Drones are being used in a variety of applications such as finding lost hikers. The 2-minute video below showcases CSB coverage of drones being used to find two lost hikers in the Pike National Forest in Colorado:

Drones were also used to map the damage in Nepal after the the disastrous 2015 earthquake. In the 5-minute video below, drone manufacturer DJI shows how university students and aide workers worked together with drone technologies to assess damages. The hope is that this technology will help Nepal (or other affected areas) to better plan and prioritize their reconstruction efforts after a catastrophe:

Drones aren’t just cheaper, safer, and faster to deploy than other alternatives for search and rescue functions, but they can also outperform older methods.

Australia has started using drones equipped with artificial intelligence to detect sharks to try to prevent shark attacks. Humans have only about a 20-30 percent success rate of identifying sharks from aerial images, according to Dr. Nabin Sharma, a research associate at the University of Technology Sydney’s School of Software, but he claims their algorithm has a 90 percent success rate. The video shows their system in action:

Future Air Applications

In the future, drones in search and rescue could be cheaper, better, smaller, smarter, and/or more versatile. As the shark detection example shows it is becoming easier to automate the process of finding people or sources of danger. It is likely in the near term we will have drones autonomously patrol the water or air without any human involve. Drones that know how to look for signs of distress like a burning ship or person struggle and automatically alter rescues.

Another possible use might be future years could be instead of just two or three larger drones searching overhead for a lost hiker, you could at the have a swarm of dozens, hundreds, or even thousands of small drones all looking together. Swarms drones could communicate to cover more area quickly and specialize. Bigger drones could be augmented with tiny drones small enough to fly between trees and also capable of diving and swimming to search in water. This might be useful in a thick forested with caves.

This a future that researchers at the Wyss Institute at Harvard are trying to make a reality with the autonomous RoboBees. They are developing extremely small and lightweight drones. Instead of using traditional rotating blades, they use bio-inspired wings. This video shows the device swimming and getting out of the water:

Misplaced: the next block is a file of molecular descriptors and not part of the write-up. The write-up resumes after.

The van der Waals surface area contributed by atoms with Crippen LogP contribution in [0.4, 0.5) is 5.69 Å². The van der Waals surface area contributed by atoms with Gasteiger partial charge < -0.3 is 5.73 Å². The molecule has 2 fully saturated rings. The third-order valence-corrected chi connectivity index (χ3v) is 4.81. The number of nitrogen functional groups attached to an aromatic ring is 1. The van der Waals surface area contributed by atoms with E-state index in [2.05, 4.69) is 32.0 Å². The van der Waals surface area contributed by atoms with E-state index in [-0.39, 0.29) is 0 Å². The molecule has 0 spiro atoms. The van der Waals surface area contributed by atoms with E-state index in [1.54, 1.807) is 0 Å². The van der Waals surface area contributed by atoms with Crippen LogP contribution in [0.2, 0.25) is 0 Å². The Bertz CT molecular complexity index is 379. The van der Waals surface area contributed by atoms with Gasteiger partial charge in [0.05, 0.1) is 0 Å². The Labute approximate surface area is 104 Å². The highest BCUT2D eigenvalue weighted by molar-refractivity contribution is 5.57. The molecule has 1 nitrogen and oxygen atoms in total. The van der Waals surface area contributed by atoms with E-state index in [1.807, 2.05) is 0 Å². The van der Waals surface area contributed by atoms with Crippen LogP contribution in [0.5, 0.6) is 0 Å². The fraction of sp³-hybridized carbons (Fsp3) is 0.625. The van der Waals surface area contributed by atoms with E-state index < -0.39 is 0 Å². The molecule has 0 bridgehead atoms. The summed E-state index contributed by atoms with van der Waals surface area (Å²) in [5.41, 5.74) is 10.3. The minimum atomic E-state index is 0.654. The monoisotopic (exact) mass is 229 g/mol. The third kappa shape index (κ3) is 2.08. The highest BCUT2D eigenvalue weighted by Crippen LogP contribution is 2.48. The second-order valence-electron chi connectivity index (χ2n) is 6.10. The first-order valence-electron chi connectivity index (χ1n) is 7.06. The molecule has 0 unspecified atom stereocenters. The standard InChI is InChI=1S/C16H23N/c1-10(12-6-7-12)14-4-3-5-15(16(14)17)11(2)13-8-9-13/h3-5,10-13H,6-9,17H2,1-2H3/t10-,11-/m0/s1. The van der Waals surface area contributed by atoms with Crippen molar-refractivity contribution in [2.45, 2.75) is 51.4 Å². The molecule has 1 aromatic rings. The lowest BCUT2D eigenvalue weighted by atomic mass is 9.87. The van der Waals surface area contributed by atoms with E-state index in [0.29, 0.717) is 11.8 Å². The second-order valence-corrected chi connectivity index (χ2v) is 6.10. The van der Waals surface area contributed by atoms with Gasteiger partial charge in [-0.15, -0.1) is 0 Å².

These Robobees are still in the early stages of development, but the military is already perfecting the technology to allow swarms of autonomous drones to communicate and work together.

Concluding Thoughts on Search and Rescue Robots

The needs of search and rescue teams in many ways mirror the needs of the military. They both operate in dangerous environments, they want to find ways to gather information while keeping personnel out of harm, and they are both looking for people.

Looking at the development of military robots, it is clear this technology has been filtering down to the civilian world. Many of the same technologies that militaries developed to find and kill people are now being used to find and save people. When trying to get a sense of the future of robots in search and rescue, look at the current, cutting edge military technology. The military market is significantly larger than the civilian first aid market, so will likely be the major source of funding for many of these developments for the foreseeable future.

While robots are being tested and deployed in a range of search and rescue functions, the technology which has already widely adopted is unmanned aerial vehicles. The number of local governments and private organizations buying and using drones for public safety and commercial reasons is likely to grow at a significant pace in the coming years.

An aerial view is useful in almost every disaster scenario, and drones are significantly easier, cheaper, and safer to deploy than helicopters. Drones not only have the capacity to map an area but thanks to AI they have the potential to outperform humans at finding objects – such as sharks in the water, hikers lost in the woods, or debris from a shipwreck or plane wreck.

On a longer time frame the advancement in large walking robots could eventually be a significant game changer. Not only could these system help find people but would be able to physically carry them out of danger.

The value of improved search and rescue technology can’t just be thought about in terms of the number of lives it saves. While that is hugely important, the improvements are going to impact millions of people. Being able to quickly map and assess damage, like they did in Nepal, can help a community rebuild and recover much faster.


Header image credit: McMurdo Group